by Karim F Hirji, with introduction and comments by Sasha Alyson
Under-Education in Africa
by Karim F Hirji, Daraja Press, 2019.
available in bookstores; from Daraja Press website, and from online sources, including Amazon, and Kindle.
Karim F Hirji — an activist, retired educator, and Fellow of the Tanzania Academy of Sciences — has observed “Under-Education in Africa” from colonial and post-colonial periods up to the present day.
He is an enthusiastic advocate for the importance of reading and a critic of aid – as am I. He also has decades of experience shaping, and observing, education in Africa, and particularly Tanzania. I do not, but I’ve do so elsewhere in the global South. The resemblances are overwhelming.
Here are a few excerpts from Prof. Hirji’s book. Following his words on each subject, I have added further comments from my own experience.
Libraries in name only
From the mid-1960s, a well-functioning, well-stocked national library system developed in Tanzania. With the main branch in Dar es Salaam, it had branches in almost all the major towns. The former was housed in an impressive, two-story structure. Students and general readers were attracted to the temples of knowledge in good numbers. They could savor a wide range of fiction and non-fiction books, locally published and imported, and an array of magazines and journals on the shelves.
Decent libraries operated at all the colleges, teacher training institutes and many secondary schools. Where teachers with an affinity to books and motivated librarians were present, the quantity and quality of the material on the shelves was decidedly impressive. On a visit to Mkwawa Secondary School in Iringa in 1973, I was floored by the range of books on science, general knowledge, literature and history in its library. The UDSM library was, if not the best, among the best university libraries in Africa. Dar es Salaam also had British Council Library, US Information Agency Library and three locally run private libraries. All except one of the local libraries were open to the public. The reading rooms of most of the libraries were usually crowded. Reading was taken for granted. The situation was far from ideal but was a far cry from what prevails now.
From my past visits and a recent informal survey done for this book by a research assistant, the following picture of the current situation emerges.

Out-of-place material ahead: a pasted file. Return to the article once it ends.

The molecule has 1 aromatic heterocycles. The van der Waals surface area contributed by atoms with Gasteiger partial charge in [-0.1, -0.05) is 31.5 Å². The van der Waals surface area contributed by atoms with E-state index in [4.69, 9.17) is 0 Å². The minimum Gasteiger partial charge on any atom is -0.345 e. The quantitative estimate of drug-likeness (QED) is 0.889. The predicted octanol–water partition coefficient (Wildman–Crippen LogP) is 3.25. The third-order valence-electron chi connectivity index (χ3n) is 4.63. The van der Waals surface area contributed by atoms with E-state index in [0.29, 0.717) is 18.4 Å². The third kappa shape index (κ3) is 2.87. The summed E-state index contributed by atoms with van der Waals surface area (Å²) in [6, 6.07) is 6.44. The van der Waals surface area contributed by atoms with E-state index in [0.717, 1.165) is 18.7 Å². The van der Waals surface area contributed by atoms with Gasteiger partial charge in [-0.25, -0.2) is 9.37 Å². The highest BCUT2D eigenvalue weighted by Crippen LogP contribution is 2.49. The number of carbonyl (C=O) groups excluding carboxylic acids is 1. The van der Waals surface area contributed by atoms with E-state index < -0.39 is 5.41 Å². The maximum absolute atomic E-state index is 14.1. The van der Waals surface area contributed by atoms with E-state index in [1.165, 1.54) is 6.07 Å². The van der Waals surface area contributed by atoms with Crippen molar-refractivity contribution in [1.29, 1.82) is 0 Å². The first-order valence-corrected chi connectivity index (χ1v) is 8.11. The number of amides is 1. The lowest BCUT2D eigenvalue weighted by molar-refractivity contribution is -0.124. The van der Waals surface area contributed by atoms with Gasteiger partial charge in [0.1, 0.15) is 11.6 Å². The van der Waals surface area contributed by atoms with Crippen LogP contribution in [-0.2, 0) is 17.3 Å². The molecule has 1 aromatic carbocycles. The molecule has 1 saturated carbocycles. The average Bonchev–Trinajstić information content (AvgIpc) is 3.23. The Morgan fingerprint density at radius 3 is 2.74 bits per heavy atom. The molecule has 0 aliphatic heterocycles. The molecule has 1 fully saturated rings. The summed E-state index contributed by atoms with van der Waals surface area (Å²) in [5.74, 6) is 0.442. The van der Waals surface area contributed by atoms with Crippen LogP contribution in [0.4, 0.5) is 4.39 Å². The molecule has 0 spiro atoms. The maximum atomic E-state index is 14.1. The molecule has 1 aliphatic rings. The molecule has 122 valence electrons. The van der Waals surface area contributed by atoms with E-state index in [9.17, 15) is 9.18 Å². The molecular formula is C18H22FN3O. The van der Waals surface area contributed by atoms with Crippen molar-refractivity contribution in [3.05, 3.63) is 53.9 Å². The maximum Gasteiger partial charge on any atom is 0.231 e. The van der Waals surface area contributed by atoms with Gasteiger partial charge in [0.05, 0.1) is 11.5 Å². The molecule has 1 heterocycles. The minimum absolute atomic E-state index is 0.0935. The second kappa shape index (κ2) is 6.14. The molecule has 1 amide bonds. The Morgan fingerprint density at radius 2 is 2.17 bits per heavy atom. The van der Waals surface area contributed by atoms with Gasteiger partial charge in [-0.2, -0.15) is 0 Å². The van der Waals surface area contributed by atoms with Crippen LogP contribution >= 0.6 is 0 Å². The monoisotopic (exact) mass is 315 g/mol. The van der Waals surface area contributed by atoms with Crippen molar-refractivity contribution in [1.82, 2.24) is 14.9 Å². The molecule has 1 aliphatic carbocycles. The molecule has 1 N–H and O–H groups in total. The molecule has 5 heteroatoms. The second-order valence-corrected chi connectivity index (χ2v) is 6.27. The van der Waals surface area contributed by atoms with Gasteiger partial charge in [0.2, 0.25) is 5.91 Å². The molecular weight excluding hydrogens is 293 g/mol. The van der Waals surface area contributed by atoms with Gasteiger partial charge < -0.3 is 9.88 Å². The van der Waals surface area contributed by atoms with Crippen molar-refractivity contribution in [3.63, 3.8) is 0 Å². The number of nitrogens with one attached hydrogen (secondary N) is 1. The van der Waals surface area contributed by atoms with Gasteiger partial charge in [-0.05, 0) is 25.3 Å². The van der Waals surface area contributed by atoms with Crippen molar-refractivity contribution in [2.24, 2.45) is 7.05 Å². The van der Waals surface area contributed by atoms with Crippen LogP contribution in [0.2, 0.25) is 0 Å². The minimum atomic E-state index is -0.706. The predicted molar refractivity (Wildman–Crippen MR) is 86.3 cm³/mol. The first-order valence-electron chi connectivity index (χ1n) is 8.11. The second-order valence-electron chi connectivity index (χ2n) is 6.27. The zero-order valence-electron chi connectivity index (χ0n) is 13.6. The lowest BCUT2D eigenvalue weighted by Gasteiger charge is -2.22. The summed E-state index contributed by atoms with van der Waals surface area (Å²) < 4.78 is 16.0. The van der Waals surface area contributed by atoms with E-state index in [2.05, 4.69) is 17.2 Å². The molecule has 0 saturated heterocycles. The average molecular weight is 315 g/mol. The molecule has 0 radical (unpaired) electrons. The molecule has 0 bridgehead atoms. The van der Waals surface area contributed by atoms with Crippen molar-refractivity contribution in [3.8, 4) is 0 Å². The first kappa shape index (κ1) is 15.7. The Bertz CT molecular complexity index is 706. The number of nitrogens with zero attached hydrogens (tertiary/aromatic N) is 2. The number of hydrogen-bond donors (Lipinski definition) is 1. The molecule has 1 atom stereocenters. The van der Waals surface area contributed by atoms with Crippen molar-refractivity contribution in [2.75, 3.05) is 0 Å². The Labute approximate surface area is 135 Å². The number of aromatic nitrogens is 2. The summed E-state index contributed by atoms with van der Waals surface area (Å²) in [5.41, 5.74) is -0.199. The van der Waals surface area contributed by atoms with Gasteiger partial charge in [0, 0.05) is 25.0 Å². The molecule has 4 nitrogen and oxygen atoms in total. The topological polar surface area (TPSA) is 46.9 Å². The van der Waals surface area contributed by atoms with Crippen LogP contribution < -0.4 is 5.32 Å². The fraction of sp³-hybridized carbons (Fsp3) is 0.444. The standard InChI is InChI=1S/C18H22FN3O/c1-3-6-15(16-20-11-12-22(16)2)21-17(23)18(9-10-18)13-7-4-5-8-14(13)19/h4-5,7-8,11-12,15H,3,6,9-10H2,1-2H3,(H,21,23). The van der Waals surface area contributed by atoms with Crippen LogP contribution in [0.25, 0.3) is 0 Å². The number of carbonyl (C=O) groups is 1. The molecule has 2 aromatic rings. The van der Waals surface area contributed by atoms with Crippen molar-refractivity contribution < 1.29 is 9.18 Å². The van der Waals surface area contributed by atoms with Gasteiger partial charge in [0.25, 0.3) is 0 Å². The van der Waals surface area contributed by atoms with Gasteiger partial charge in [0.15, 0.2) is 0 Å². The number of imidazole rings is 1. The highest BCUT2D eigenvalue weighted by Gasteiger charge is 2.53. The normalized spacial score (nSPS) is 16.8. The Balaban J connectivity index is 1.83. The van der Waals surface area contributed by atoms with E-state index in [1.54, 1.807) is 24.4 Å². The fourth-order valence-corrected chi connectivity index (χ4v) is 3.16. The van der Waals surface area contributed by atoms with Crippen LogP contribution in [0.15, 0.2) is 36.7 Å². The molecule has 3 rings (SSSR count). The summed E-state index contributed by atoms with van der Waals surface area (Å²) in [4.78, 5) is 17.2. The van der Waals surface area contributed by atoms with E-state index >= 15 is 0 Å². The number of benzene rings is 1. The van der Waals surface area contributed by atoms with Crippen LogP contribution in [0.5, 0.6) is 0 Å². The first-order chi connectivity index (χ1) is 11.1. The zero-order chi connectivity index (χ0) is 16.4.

The once stellar public libraries remain crowded, but with pupils who use them as quiet study areas. No one browses the shelves. There is hardly anything new….
Many shelves are half empty. Yet, there is a large stock of uncatalogued books in the storage area.
Sasha comments: I have seen much the same in developing regions of Asia. One large university library, funded by South Korea, had only six students on a day that I visited. Two were reading a magazine, three were using the library as a quiet space writing, one was writing with a closed book nearby. (This was in 2010; today, I expect most would be looking at their phone.) Two librarians were busy sorting a donation of 6000 books from a Korean university. These were thick academic textbooks in English, I did not see a single one that I thought any student could read. Randomly I picked up one, it was 400 pages called something like “Price Analysis Management” or “Price Management Analysis.” I asked the librarian, can anyone read or understand this? No, she laughed, as if it was the silliest question she’d heard that day. Then she went back to sorting the books, so they could go onto the mostly-empty shelves, where the few books of interest to anybody would be lost amongst the deadwood.
The donated books were all different, and looked brand new. I believe they represent a little-known element of the education industry. Textbooks are highly profitable for the publisher; they also offers valued credentials for the author. Far too many mediocre textbooks are published, and — as students are well aware — prices have risen at three times the rate of inflation. Publishers send out massive quantities of “examination copies” to professors, hoping their book will be adopted. Professors hate to throw away new books, so they’re thrilled when an organization offers to collect them up and send them off to one of those “needy countries” where students should be grateful for whatever they get.